equinox

noun
equi·nox | \ ˈē-kwə-ˌnäks , ˈe- \

Definition of equinox 

1 : either of the two points on the celestial sphere where the celestial equator intersects the ecliptic

2 : either of the two times each year (as about March 21 and September 23) when the sun crosses the equator and day and night are everywhere on earth of approximately equal length

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equinox and the Seasons

Equinox descends from aequus, the Latin word for "equal," and nox, the Latin word for "night"—a fitting history for a word that describes days of the year when the daytime and nighttime are equal in length. In the northern hemisphere, the vernal equinox marks the first day of spring and occurs when the sun moves north across the equator. (Vernal comes from the Latin word ver, meaning "spring.") The autumnal equinox marks the first day of autumn in the northern hemisphere and occurs when the sun crosses the equator going south. In contrast, a solstice is either of the two moments in the year when the sun's apparent path is farthest north or south from the equator.

Examples of equinox in a Sentence

Recent Examples on the Web

Nowadays, thousands of people flock to Stonehenge each year to celebrate the solstices and equinoxes, many of them decked out in traditional pagan garb. Author: Justin Grieser, Anchorage Daily News, "Five things to know about the longest day of the year," 21 June 2018 The sundial shows the most exact time at the spring and autumn equinoxes. Karel Janicek, Fox News, "New role for Czech Republic TV tower: A giant sundial," 20 Apr. 2018 Technically speaking, the equinox occurs when the sun is directly in line with the equator. Brian Resnick, Vox, "Summer is for meteor showers and stargazing. Here’s how to watch.," 22 June 2018 To celebrate the spring and fall equinox, Hotel Chaco in Albuquerque, N.M., and the tour operator Heritage Inspirations are offering two-day trips to the Pueblo ruins at Chaco Canyon National Historic Park. Elaine Glusac, New York Times, "Glamping Slips Into the Mainstream," 15 June 2018 Nevertheless, what the region is witnessing Wednesday is a bona fide rarity, a post-equinox significant snowstorm, especially a daytime one. Anthony R. Wood, Philly.com, "Spring snow a rarity in Philly, but it has been worse, much worse," 21 Mar. 2018 Where to look: The best place to be is Mexico because on the equinox, the pyramid at Chichen Itza on the Yucatan Peninsula puts on a wondrous show. Brian Resnick, Vox, "Summer is for meteor showers and stargazing. Here’s how to watch.," 22 June 2018 Because the two Voyager flybys occurred near an equinox and thus returned no views of winter, this extreme coloration came as quite a surprise. Carolyn Porco, Scientific American, "Cassini at Saturn: A Retrospective," 1 Oct. 2017 Does the vernal equinox fall on the same day each year? Jennifer Earl, Fox News, "First day of spring arrives: 5 things to know about the vernal equinox," 20 Mar. 2018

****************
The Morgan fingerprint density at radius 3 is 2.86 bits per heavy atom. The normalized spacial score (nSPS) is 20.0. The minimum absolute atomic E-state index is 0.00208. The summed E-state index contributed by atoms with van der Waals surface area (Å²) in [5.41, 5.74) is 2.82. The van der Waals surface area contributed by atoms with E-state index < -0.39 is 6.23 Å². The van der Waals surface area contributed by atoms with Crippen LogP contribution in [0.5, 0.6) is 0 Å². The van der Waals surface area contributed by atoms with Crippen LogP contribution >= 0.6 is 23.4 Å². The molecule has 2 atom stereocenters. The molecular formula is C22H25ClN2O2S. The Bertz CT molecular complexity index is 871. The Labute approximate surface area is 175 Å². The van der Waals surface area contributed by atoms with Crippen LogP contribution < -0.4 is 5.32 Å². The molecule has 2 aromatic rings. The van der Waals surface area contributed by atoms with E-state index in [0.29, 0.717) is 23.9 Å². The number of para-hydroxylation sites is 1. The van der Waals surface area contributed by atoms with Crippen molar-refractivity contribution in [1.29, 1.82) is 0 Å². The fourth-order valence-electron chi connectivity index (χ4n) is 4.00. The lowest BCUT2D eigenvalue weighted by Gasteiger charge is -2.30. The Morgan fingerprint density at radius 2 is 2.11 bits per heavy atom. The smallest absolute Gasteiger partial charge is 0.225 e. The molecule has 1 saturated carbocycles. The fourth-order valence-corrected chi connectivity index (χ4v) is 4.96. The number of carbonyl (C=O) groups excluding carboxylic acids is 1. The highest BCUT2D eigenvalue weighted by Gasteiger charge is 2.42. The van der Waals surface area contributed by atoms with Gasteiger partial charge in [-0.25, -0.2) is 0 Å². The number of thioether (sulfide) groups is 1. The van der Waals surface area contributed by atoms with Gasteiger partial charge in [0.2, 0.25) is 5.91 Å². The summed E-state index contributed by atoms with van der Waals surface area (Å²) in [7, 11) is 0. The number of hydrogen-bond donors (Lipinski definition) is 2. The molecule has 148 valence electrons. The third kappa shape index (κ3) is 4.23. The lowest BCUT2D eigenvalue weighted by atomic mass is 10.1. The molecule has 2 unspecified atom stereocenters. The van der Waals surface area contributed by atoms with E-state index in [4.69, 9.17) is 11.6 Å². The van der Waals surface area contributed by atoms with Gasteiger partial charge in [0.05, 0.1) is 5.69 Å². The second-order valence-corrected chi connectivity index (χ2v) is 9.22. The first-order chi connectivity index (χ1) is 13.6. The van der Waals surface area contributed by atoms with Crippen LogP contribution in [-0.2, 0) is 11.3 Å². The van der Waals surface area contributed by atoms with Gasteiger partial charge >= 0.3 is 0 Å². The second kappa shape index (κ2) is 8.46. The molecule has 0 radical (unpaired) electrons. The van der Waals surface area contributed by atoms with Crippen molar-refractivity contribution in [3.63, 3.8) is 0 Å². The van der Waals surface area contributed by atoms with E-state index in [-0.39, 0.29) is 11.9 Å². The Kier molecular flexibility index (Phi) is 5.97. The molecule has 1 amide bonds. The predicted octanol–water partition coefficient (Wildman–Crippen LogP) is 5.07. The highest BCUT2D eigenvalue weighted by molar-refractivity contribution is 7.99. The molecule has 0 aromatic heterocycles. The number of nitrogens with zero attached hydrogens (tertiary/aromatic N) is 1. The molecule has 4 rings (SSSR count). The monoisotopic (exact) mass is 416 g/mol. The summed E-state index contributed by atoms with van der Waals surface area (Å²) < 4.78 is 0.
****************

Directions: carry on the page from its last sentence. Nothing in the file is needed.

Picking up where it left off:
These example sentences are selected automatically from various online news sources to reflect current usage of the word 'equinox.' Views expressed in the examples do not represent the opinion of Merriam-Webster or its editors. Send us feedback.

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First Known Use of equinox

14th century, in the meaning defined at sense 1

History and Etymology for equinox

Middle English, from Anglo-French or Medieval Latin; Anglo-French equinocce, from Medieval Latin equinoxium, alteration of Latin aequinoctium, from aequi- equi- + noct-, nox night — more at night

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Statistics for equinox

Last Updated

17 Sep 2018

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Time Traveler for equinox

The first known use of equinox was in the 14th century

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More Definitions for equinox

equinox

noun

English Language Learners Definition of equinox

: a day when day and night are the same length

equinox

noun
equi·nox | \ ˈē-kwə-ˌnäks , ˈe-kwə- \

Kids Definition of equinox

: either of the two times each year (as in spring around March 21 and in fall around September 23) when the sun's center crosses the equator and day and night are everywhere of equal length

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